Deaths and Severe Adverse Events after the use of Mifepristone as an Abortifacient from September 2000 to February 2019

April 1, 2021
Edition: Spring 2021
Volume: 36
Issue: 1
Article: 1

Table of Contents


Objectives: Primary: Analyze the Adverse Events (AEs) reported to the Food and Drug Administration (FDA) after use of mifepristone as an abortifacient. Secondary: Analyze maternal intent after ongoing pregnancy and investigate hemorrhage after mifepristone alone.

Methods: Adverse Event Reports (AERs) for mifepristone used as an abortifacient, submitted to the FDA from September 2000 to February 2019, were analyzed using the National Cancer Institute’s Common Terminology Criteria for Adverse Events (CTCAEv3).

Results: The FDA provided 6158 pages of AERs. Duplicates, nonUS, or AERs previously published (Gary, 2006) were excluded.  Of the remaining, there were 3197 unique, US-only AERs of which there were 537 (16.80%) with insufficient information to determine clinical severity, leaving 2660 (83.20%) Codable US AERs. (Figure 1). Of these, 20 were Deaths, 529 were Life-threatening, 1957 were Severe, 151 were Moderate, and 3 were Mild.

The deaths included: 9 (45.00%) sepsis, 4 (20.00%) drug toxicity/ overdose, 1 (5.00%) ruptured ectopic pregnancy, 1 (5.00%) hemorrhage, 3 (15.00%) possible homicides, 1 (5.00%) suicide, 1 (5.00%) unknown. (Table 1)

Retained products of conception and hemorrhage caused most morbidity.  There were 75 ectopic pregnancies, including 26 ruptured ectopics (includes one death).

There were 2243 surgeries including 2146 (95.68%) D&Cs of which only 853 (39.75%) were performed by abortion providers.

Of 452 patients with ongoing pregnancies, 102 (22.57%) chose to keep their baby, 148 (32.74%) had terminations, 1 (0.22%) miscarried, and 201 (44.47%) had unknown outcomes.

Hemorrhage occurred more often in those who took mifepristone and misoprostol (51.44%) than in those who took mifepristone alone (22.41%).

Conclusions: Significant morbidity and mortality have occurred following the use of mifepristone as an abortifacient. A pre-abortion ultrasound should be required to rule out ectopic pregnancy and confirm gestational age. The FDA AER system is inadequate and significantly underestimates the adverse events from mifepristone.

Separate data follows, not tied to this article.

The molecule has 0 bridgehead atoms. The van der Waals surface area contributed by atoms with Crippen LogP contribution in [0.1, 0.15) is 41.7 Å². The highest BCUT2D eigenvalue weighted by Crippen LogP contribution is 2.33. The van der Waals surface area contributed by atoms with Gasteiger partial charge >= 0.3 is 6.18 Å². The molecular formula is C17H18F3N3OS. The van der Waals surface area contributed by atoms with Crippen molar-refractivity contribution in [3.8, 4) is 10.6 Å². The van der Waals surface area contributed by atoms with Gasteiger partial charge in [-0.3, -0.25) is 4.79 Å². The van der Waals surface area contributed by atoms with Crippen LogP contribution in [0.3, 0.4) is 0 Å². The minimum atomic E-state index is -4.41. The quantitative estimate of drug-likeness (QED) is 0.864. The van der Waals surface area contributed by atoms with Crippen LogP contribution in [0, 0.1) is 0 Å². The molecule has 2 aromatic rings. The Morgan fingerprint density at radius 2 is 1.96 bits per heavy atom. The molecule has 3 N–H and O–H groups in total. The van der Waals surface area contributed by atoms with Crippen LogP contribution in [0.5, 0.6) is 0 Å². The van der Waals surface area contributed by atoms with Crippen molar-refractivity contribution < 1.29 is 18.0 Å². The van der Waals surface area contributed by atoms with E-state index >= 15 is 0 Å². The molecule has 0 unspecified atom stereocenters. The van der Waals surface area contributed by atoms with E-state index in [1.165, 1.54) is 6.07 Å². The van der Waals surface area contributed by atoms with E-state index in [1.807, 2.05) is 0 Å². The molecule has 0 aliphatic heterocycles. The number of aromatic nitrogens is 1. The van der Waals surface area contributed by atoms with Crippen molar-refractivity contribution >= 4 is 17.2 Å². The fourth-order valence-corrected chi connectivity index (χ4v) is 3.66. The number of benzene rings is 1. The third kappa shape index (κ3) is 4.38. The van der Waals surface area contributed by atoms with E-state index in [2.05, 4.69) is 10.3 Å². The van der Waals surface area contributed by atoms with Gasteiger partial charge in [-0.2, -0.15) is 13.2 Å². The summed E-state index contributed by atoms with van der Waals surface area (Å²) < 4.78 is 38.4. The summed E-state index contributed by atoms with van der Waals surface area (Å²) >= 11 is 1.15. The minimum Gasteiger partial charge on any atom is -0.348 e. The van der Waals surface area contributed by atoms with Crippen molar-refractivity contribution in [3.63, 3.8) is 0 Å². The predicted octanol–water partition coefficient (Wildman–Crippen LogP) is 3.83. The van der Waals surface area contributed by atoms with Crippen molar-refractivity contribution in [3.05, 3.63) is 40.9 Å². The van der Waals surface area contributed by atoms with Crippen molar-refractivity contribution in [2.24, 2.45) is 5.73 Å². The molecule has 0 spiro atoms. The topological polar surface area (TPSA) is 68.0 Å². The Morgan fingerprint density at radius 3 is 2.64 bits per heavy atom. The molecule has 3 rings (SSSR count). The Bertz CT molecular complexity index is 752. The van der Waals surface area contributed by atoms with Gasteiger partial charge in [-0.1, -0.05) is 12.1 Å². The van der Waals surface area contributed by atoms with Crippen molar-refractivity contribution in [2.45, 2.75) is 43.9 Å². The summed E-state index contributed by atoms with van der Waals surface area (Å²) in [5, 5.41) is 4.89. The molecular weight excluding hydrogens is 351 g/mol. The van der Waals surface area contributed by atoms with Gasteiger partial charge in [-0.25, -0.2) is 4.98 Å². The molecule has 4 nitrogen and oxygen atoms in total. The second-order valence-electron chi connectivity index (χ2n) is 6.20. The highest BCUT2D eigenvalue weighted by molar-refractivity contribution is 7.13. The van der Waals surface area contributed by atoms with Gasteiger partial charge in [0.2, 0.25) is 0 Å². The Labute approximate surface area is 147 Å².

A mandatory registry of ongoing pregnancies is essential considering the number of ongoing pregnancies especially considering the known teratogenicity of misoprostol.

The decision to prevent the FDA from enforcing REMS during the COVID-19 pandemic needs to be reversed and REMS must be strengthened.

Conflict of Interest Statement: The authors did not report any potential conflicts of interest. Authors note that although Dr. Harrison is an associate editor for Issues in Law and Medicine, she recused herself from any involvement in the peer review process for this manuscript.

Keywords: Mifepristone, Mifeprex, RU-486, Misoprostol, Abortifacient, Medical Abortion, Abortion Pill, Medical Abortion Complications, No touch abortion, DIY Abortion, Self-Administered Abortion, Adverse Events, Adverse Event Reports, Post-marketing Surveillance, FAERS, Drug Safety, Emergency Medicine, FDA, REMS, Risk Evaluation Mitigation Strategy.

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About the Authors

Affiliation: Associate Scholar with the Charlotte Lozier Institute.
Affiliation: Executive Director, American Association of Pro-Life Obstetricians and Gynecologists, PO Box 395 Eau Claire, Michigan 49111-0395. Ph 202 230-0997.
Affiliation: Department of Obstetrics and Gynecology, Medical College of Wisconsin, Milwaukee, WI.
Affiliation: Department of Osteopathic Manipulative Medicine, Liberty University College of Osteopathic Medicine.
Affiliation: Associate Professor of Family Medicine, Liberty University College of Osteopathic Medicine.